November 7, 2023
CIM Trustee Stephen Ban moved by encounter with first Addicott Scholarship recipient
When newly appointed CIM Trustee Stephen Ban met bassoon student Nathan Shepherd at Convocation this fall, he was overcome by emotion.
The reason? Shepherd is the first recipient of the greatest gift his late mother left CIM: The Edward and Gay Cull Addicott Presidential Scholarship.
It wasn’t just that Shepherd, a first-year student of Cleveland Orchestra member Barrick Stees, was “marvelously gracious” or “everything we’d hoped a recipient would be,” said Ban, a senior advisor to the Corporate Coalition of Chicago and adjunct professor at Loyola University Chicago.
Rather, Ban added, “These were tears of joy that the vision Mom and Ed had sought to bring about was happening, and that I was meeting someone who I knew who would be the first of many.”
Shepherd, too, felt something special. He never knew Addicott, who passed away in August 2022 after more than 20 years of service to CIM, but he relished the opportunity to put a face to the name of the family whose generosity changed his life.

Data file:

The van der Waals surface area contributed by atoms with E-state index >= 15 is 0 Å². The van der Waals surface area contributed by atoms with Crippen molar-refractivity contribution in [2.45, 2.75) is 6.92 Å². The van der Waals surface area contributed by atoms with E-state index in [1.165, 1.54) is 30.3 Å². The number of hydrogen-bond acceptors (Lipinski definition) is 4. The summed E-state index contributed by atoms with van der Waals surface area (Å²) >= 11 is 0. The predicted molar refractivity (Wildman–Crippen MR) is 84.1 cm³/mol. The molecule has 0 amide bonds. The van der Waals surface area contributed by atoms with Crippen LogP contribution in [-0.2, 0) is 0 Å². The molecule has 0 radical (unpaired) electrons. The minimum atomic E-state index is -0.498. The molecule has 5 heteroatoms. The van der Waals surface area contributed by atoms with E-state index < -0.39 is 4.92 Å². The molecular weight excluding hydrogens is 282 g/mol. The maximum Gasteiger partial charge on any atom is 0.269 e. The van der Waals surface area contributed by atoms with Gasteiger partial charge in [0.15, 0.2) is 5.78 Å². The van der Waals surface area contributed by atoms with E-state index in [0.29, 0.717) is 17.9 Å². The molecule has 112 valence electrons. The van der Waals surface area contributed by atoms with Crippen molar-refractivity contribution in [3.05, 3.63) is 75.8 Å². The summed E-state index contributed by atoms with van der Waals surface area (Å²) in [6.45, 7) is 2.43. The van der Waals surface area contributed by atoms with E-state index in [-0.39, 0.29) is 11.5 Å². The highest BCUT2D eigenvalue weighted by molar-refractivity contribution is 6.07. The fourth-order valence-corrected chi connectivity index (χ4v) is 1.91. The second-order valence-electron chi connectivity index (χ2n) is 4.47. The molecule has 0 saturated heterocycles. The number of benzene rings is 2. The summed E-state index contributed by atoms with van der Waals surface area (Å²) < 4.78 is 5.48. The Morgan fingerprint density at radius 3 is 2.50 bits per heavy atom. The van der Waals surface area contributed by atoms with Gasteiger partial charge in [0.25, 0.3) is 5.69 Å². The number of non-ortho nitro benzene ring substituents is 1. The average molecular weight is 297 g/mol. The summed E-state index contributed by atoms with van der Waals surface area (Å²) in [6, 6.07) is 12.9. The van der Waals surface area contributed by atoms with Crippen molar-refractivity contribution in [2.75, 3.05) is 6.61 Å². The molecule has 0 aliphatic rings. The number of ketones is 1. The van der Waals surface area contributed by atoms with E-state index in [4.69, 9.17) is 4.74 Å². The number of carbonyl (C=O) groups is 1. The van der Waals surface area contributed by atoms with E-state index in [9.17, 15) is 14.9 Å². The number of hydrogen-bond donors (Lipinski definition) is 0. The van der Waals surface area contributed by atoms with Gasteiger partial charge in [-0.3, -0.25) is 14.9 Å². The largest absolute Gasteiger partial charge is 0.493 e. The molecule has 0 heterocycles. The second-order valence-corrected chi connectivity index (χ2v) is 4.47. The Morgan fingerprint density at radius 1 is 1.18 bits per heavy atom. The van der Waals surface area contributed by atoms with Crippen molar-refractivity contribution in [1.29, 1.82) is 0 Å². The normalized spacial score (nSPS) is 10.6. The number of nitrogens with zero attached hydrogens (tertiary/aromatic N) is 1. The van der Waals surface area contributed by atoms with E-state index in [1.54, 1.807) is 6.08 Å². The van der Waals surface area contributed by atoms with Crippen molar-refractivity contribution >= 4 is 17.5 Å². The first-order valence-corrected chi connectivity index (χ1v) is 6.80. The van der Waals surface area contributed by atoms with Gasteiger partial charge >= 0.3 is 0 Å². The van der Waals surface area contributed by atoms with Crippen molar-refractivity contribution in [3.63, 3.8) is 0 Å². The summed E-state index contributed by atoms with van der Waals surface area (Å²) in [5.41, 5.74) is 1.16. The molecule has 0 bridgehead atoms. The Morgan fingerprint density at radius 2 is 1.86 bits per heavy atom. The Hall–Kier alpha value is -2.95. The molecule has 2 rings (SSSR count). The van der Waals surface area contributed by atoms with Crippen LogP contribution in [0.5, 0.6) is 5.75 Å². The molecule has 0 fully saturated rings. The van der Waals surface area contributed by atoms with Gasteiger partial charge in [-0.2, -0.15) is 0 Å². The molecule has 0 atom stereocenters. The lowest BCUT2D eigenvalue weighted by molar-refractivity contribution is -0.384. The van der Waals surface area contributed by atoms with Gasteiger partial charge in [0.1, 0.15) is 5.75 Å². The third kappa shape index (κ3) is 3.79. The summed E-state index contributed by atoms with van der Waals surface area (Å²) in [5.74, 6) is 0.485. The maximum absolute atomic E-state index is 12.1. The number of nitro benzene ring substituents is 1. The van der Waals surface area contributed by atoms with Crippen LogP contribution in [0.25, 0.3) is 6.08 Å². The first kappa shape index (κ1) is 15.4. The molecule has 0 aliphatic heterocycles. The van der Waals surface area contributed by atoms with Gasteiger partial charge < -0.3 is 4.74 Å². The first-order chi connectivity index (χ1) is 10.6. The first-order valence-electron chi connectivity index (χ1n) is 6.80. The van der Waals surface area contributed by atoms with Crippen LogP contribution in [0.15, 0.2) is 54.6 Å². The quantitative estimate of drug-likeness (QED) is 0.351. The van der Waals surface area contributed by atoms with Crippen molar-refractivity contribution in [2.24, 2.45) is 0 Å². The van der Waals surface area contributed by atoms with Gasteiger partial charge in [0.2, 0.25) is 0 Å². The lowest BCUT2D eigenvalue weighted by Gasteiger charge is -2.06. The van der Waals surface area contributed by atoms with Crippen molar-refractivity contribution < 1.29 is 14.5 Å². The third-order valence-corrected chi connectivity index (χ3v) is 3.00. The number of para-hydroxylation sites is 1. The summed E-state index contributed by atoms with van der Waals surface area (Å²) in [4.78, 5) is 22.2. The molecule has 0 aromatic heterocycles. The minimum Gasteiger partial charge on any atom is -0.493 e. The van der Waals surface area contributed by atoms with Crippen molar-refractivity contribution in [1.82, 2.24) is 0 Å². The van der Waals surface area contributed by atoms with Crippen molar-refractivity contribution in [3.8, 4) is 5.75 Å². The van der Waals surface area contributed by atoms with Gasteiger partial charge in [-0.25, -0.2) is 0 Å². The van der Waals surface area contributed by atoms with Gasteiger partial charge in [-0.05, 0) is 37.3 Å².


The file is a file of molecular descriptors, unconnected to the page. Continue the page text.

“My dream of attending a conservatory often seemed out of reach,” Shepherd said. “However, the Addicott family’s generosity has completely shifted my view. Because of their scholarship, I am able to pursue my musical studies to their fullest.”
Addicott, too, would have enjoyed meeting Shepherd. Ban said his mother loved music almost as much as she loved her children, and admired those who pursued it at a high level.
Furthermore, Ban said, Addicott valued higher education and routinely made gifts to support it. She appreciated CIM’s high profile among conservatories and endowed the scholarship precisely to ensure students like Shepherd would always be able to study there. This, too, is why Ban made a substantial gift of his own to CIM last year.
“Music gave Mom the greatest joy,” Ban said, calling the scholarship “the perfect marriage of ways to honor her legacy and her love of Cleveland.”
The other cause of Ban’s reaction at meeting Shepherd was pride. Pride in witnessing further evidence of his mother’s impact on the world, through her support of CIM and other institutions.
Although it caught him by surprise, the feeling was in fact an echo of one he’d had several times as an adult, as he learned of his mother’s impact not only on CIM but also on The Cleveland Orchestra, Hiram College, and Holden Arboretum.
“I didn’t really have an appreciation for how deeply involved she was, that she’d become such an important person,” Ban said. “To me, she was just Mom.”